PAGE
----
No one in the world makes as big an impression on us like our parents, (unless it’s our siblings!)
For good or ill, our parents’ guidance, praise, and criticism shape the way we view both the world and ourselves. As they grow older and their needs change, we often have to step in to help, either financially or as a caregiver. This can be incredibly stressful, even in the best of circumstances.
But what if you haven’t had a great relationship with your parents throughout your life? What if your parents were neglectful or abusive to you when you were young? Would you still feel the responsibility to take care of them in their old age?
For many, the answer is yes. Despite everything that has happened in the past, we may feel the need to step in and help. This might be the only choice we feel we can make, but we might not be ready for the consequences.
Caregivers who are taking care of an abusive elder can suffer from many health issues, both mental and physical. Our personal life can become non-existent as the demands of elder care take over our time and energy. We might not feel we can even take a day off.
It’s no wonder that occasionally, the thoughts of many caregivers in this kind of situation turn dark, sometimes wishing that their abusive parent would simply die and free us, finally, from this burden.
This kind of a caregiving relationship isn’t sustainable. We all need to learn ways to cope, to reduce anxiety and stress, and set limits with family members.
And that is precisely what you will find in When Elder Care Hurts: The Q.U.I.C.K. Map to Preserve Your Peace, Save Your Sanity, and Find the Right Path for Your Caregiving Journey
What does Q.U.I.C.K. stand for? I’m glad you asked…
Taking care of an older parent or relative can dredge up many feelings that we thought were gone and buried. It’s vital that, rather than push these feelings aside, we reflect on them to gain perspective on your current relationship. If you want to move forward, you need to know where you’ve been.
When we are put in horrible, stressful situations, we often try to keep ourselves occupied so we don’t think about it. Although this might make you feel a bit better in the short-term, it just isn’t sustainable in the long-run. We need to have a complete picture of what your situation currently is before we can make any changes to improve it.
Although we may feel stuck in our current situation, this might not actually be the case. There are many other care options out there, some of which might be better suited for both you and your elderly parent. The problem is that, when we are feeling isolated and stressed as caregivers, we might not have the time to do this research, nor have the tools to communicate options effectively. That’s why these resources are an integral part of the Q.U.I.C.K. Map program.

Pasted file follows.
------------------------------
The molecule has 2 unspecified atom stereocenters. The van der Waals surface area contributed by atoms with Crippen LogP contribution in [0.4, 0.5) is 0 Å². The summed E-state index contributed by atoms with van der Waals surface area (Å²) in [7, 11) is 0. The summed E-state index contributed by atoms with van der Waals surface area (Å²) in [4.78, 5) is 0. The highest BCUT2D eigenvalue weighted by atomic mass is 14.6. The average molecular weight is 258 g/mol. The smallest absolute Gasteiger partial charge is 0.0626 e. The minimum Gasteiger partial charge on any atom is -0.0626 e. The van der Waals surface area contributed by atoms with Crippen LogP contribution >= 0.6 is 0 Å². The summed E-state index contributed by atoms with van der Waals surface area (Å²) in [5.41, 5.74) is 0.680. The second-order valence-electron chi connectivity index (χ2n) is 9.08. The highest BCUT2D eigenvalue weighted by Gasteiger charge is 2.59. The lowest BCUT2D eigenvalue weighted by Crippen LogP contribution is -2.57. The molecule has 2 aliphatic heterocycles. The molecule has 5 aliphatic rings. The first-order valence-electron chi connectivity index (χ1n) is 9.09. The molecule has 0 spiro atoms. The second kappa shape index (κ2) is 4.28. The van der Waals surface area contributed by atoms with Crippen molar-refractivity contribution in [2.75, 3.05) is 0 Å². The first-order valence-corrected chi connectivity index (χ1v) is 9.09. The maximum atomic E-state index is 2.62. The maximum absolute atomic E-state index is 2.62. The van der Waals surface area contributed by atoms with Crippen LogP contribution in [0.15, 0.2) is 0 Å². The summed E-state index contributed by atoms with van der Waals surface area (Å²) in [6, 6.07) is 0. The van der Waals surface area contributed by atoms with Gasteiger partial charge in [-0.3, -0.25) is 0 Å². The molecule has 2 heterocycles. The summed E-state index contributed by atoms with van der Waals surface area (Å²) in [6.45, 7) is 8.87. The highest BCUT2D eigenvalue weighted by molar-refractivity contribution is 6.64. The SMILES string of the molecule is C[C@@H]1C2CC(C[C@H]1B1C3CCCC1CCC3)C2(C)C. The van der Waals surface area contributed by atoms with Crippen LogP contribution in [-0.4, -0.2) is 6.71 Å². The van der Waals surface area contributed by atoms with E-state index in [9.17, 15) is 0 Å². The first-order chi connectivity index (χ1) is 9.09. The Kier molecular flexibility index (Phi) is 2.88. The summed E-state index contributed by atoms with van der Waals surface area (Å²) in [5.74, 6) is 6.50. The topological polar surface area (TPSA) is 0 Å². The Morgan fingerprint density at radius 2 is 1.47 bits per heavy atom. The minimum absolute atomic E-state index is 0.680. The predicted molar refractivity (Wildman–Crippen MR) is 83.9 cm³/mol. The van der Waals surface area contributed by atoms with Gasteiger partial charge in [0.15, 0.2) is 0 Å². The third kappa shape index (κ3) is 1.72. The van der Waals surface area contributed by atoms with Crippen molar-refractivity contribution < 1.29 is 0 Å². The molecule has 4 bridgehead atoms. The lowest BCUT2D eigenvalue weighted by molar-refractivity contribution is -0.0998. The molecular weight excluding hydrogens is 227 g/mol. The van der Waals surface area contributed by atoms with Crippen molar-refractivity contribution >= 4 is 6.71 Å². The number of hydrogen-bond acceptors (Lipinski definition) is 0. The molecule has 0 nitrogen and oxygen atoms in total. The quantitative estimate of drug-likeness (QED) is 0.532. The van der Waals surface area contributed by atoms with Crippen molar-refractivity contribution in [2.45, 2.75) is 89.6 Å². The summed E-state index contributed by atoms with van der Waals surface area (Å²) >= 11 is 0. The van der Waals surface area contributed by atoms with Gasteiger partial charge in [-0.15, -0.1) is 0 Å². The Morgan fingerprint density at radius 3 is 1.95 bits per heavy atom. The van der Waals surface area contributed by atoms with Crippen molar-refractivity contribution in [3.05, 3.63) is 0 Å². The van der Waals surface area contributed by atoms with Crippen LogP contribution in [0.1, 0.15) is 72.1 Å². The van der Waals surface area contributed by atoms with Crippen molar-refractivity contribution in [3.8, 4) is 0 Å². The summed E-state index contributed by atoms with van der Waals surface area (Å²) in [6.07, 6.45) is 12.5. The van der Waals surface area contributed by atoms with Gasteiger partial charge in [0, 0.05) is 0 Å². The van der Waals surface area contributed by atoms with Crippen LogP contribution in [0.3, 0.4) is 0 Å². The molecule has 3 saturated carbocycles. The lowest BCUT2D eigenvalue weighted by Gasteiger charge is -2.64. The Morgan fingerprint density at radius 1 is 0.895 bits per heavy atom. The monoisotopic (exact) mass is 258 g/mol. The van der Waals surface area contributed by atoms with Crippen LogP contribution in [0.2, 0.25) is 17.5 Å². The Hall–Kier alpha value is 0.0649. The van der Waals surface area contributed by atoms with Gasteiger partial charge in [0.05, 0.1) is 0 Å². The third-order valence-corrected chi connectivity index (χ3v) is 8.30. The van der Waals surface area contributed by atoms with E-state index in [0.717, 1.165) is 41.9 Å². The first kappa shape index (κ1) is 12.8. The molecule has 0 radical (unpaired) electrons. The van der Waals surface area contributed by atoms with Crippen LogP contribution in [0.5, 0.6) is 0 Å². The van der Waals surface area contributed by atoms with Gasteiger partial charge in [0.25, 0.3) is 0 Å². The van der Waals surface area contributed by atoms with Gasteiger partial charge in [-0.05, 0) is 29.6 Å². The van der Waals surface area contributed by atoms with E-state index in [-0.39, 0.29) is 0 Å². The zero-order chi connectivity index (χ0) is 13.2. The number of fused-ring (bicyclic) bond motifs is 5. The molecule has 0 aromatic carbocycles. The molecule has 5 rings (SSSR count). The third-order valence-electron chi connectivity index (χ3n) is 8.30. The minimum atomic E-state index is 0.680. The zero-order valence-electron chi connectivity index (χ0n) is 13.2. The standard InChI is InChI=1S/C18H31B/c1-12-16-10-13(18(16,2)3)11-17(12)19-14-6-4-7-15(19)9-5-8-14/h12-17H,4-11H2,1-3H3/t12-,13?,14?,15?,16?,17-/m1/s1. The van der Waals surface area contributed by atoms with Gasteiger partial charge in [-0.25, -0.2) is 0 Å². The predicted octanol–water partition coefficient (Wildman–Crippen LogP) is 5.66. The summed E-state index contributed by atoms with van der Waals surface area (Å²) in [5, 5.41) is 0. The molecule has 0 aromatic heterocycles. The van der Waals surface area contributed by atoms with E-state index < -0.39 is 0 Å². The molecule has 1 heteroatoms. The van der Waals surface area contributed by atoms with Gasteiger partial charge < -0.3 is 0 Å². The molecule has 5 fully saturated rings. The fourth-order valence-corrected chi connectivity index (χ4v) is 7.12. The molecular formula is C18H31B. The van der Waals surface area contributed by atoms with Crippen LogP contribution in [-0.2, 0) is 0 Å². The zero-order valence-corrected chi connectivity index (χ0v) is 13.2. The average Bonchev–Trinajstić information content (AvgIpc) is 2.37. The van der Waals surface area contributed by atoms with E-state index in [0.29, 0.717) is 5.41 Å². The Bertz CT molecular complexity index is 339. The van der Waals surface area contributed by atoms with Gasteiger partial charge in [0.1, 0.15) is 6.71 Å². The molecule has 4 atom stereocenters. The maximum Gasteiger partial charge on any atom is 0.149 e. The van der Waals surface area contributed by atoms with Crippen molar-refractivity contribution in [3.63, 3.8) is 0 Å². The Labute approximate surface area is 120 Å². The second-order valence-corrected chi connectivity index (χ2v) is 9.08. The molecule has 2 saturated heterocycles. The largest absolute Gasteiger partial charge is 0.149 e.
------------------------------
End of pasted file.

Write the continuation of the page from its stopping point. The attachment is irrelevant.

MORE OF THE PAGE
C: Creating Care Teams
As much as we wish that we were superheroes who never needed a helping hand… we aren’t. Everyone needs help now and then, especially when we are a caregiver to older parents or relatives. You need to explore how you can share “care” with other people, while also learning to take care of yourself.
K: Knowing and Keeping Healthy Boundaries
One of the most difficult things about taking care of an elder who was abusive to you as a child is that you can fall into old patterns. This is especially true if the parent is going through a form of dementia. You couldn’t establish healthy boundaries as a child, but you can now, as an adult. This course will help you learn when and how to say “no,” set
limits, and help find your inner calm in times of need.
And that’s the Q.U.I.C.K. of the Q.U.I.C.K. Map, but that isn’t the end of the program.
I’m going to throw in an extra module. If you have siblings, you may differ with them about the level of care they believe your elder needs. Some siblings might be super helpful, while others might push you and their parent aside. In the Caregiving with Siblings module, we will learn how to manage your other family members, perhaps even incorporating them into your care team.
This entire program is the culmination of decades of working with caregivers and elders. In my career, I’ve seen heartbreaking situations turn completely around into positive outcomes for both the elder and the adult child. But that can’t happen if you are stuck in an unhealthy caregiving situation.
If you’re worried that you might not have time for this course, I’ve specifically designed it so each module will be released to you on a regular weekly schedule and you can work on everything at your own pace. And at the end of the program, you can download all of your course materials to have permanently. If you decide that the course isn’t for you after fully participating for two weeks, you’ll get your money back.
We have a number of different tuition options, including an Early-Bird special where you can save almost a third on your tuition! I invite you to visit our Q.U.I.C.K. Map website to learn more details about the program and register for your spot today!
If your caregiving situation is rapidly becoming untenable, then this course has arrived at the perfect time. If you fear that things with your older parent might get worse in the future, the Q.U.I.C.K. Map course might be able to correct your course towards a better outcome.
All my best,